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Managing legal uncertainty in sperm donation

 
  Thursday, 02 l 12 l 2010 Source:  The Straits Times   
By: Andy Ho
     
 

sperm-donationIN THE fuss over the recent mix-up of sperm used to create a test-tube baby at a private hospital here, the rights and responsibilities of the inadvertent sperm donor were largely passed over. There are now three sperm banks – one each at the Singapore General Hospital (SGH), National University Hospital and KK Women’s and Children’s Hospital. All private fertility clinics source the sperm they need from these banks.

However, the SGH bank, which began  operations in 1988, has had just eight donors in the last five years. The situation at the two other banks is just as bad. One expert reckons that there are eight recipients for every donor available. A reason so few men donate may be the lack of a clear law about donor rights and responsibilities. In fact, given the great variety of artificial reproductive technologies (ART) – the simplest being artificial insemination using donor sperm – a comprehensive parentage law is needed.

These technologies lead to diverse combinations of parentage – surrogacy can lead to at least three parents, say – but the law has not kept up with this. As a result, the legal status of a child conceived using any type of ART remains uncertain. The statutes involved include the Women’s Charter, Adoption of Children Act, Inheritance (Family Provision) Act, Guardianship of Infants Act, and the Legitimacy Act. Yet the terms “infant”, “child”, “legitimate” or “illegitimate” are never defined in any of these laws. Neither is “father” defined except in the Adoption of Children Act, which states that “‘father’ in relation to an illegitimate infant, means the natural father; ‘parent’, in relation to an illegitimate infant, does not include the natural father”.

According to Section 114 of the Evidence Act, however, the legal husband is always the legal father of the child. The only exception is if he had “no access” to his wife at the time of conception. This law, entitled “Birth during marriage conclusive proof of legitimacy”, asserts that unless sexual intercourse was impossible between the parties – the husband being overseas, say – it “shall be conclusive proof that he is the legitimate son of that man”.

This particular law defines “conclusive proof” as meaning that the court “shall not allow evidence to be given for the purpose of disproving it”. So DNA evidence cannot be used to disprove paternity during a valid marriage (or for 280 days after its dissolution). Not even a dark child being born to a light-skinned couple can rebut that paternity. Note, however, that if “no access” is indeed proven, a child conceived using donor sperm would not be the husband’s child – although the Women’s Charter requires that a man must provide maintenance for such a child if he has accepted it as a member of his family.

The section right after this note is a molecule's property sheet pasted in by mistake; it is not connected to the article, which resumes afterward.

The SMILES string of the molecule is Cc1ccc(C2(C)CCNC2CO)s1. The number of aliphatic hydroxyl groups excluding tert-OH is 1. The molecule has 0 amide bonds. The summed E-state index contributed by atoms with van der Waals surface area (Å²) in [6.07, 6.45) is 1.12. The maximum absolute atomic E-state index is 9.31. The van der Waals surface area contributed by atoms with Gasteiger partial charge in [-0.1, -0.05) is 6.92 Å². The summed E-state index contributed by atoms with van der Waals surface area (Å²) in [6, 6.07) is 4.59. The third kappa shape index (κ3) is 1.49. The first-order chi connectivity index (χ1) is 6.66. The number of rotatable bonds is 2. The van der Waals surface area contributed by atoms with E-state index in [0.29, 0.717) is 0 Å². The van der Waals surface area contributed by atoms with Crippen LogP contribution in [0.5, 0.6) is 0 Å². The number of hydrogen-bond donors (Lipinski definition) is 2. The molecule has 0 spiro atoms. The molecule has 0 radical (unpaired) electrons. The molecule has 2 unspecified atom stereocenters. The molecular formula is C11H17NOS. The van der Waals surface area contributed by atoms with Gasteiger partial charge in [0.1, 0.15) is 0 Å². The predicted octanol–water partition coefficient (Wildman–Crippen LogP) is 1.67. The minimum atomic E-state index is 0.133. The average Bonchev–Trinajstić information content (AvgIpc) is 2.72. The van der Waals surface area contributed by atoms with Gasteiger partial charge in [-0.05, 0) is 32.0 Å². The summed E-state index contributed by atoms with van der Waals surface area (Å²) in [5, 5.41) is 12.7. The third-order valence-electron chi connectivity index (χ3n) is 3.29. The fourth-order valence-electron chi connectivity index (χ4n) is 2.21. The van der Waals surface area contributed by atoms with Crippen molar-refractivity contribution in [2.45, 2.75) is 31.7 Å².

Since artificial insemination using donor sperm is permitted only for a married woman whose husband consents to it, the child thus conceived and born is likely to be accepted by the husband as a family member. In the usual case then, a sperm donor has no paternity rights or responsibilities. But what if the spouses separate before the child is born? Under the Charter, “any person who is a guardian or hasthe actual custody of the child” can ask the (undefined) parent for support. Can the mother taking care of the child now sue the sperm donor as biological father for maintenance of the child?

One might counter that anonymity is assured for sperm donors. Recipients also want that anonymity preserved, so they can bring the child up as their own. But things can change. In 1990, Britain passed its Human Fertilisation and Embryology Act to regulate ART. Just 15 years later, it amended that law to remove sperm donor anonymity. This was so that children thus conceived may, upon reaching 18, petition to identify their biological fathers.

Locally, an adopted child already has a right to know the truth of his parentage under specific conditions. A child conceived using donor sperm could argue for the same qualified right by analogy. Thus, for example, the child conceived as a result of a sperm mix-up could try to seek a court order to have the fertility clinic disclose donor identity. The reason for doing so may not be frivolous: In some instances, identifying the donor can give the child a more complete medical history, especially about inheritable genetic conditions.

Conceivably, at least two types of court proceedings – those for maintenance or medical necessity – may compel donor identity disclosure. While the man in the street may not be aware of these issues, he is likely to be worried about the possibility of becoming legally obligated to some child fathered using his donated sperm.

Clearly, a comprehensive parentage law to definitively establish the rights and responsibilities of donor, recipient, and child is needed. It might allow donors to opt for or out of all paternity rights and responsibilities, to which the recipient must also agree before using the sperm. Such a law might also allow the child access to donor identity under strictly defined (medical) circumstances. When these concerns are clearly laid out, more might be willing to donate the sperm that many infertile couples need.

     
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